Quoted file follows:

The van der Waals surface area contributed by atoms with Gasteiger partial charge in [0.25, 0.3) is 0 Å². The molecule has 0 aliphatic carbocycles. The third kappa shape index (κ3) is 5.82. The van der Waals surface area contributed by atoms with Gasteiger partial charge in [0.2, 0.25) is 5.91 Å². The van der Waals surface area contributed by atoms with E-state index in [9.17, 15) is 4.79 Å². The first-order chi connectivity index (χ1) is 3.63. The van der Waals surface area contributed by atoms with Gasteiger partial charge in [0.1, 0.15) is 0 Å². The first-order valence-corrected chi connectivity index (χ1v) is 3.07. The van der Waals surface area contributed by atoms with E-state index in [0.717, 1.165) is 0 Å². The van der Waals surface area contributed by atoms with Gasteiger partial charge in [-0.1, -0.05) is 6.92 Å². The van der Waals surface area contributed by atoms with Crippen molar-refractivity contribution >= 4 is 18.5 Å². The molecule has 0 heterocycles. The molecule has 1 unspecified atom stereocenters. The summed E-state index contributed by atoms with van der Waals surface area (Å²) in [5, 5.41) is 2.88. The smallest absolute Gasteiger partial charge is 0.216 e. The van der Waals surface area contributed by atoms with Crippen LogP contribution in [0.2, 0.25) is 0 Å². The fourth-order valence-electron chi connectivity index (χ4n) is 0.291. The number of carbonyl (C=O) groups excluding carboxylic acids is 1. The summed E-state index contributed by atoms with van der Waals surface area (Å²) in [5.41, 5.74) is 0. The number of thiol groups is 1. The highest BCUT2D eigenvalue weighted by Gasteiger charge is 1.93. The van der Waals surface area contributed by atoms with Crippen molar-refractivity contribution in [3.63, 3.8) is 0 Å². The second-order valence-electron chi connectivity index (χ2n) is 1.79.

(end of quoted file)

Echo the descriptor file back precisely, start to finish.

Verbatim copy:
The van der Waals surface area contributed by atoms with Gasteiger partial charge in [0.25, 0.3) is 0 Å². The molecule has 0 aliphatic carbocycles. The third kappa shape index (κ3) is 5.82. The van der Waals surface area contributed by atoms with Gasteiger partial charge in [0.2, 0.25) is 5.91 Å². The van der Waals surface area contributed by atoms with E-state index in [9.17, 15) is 4.79 Å². The first-order chi connectivity index (χ1) is 3.63. The van der Waals surface area contributed by atoms with Gasteiger partial charge in [0.1, 0.15) is 0 Å². The first-order valence-corrected chi connectivity index (χ1v) is 3.07. The van der Waals surface area contributed by atoms with E-state index in [0.717, 1.165) is 0 Å². The van der Waals surface area contributed by atoms with Gasteiger partial charge in [-0.1, -0.05) is 6.92 Å². The van der Waals surface area contributed by atoms with Crippen molar-refractivity contribution >= 4 is 18.5 Å². The molecule has 0 heterocycles. The molecule has 1 unspecified atom stereocenters. The summed E-state index contributed by atoms with van der Waals surface area (Å²) in [5, 5.41) is 2.88. The smallest absolute Gasteiger partial charge is 0.216 e. The van der Waals surface area contributed by atoms with Crippen LogP contribution in [0.2, 0.25) is 0 Å². The fourth-order valence-electron chi connectivity index (χ4n) is 0.291. The number of carbonyl (C=O) groups excluding carboxylic acids is 1. The summed E-state index contributed by atoms with van der Waals surface area (Å²) in [5.41, 5.74) is 0. The number of thiol groups is 1. The highest BCUT2D eigenvalue weighted by Gasteiger charge is 1.93. The van der Waals surface area contributed by atoms with Crippen molar-refractivity contribution in [3.63, 3.8) is 0 Å². The second-order valence-electron chi connectivity index (χ2n) is 1.79.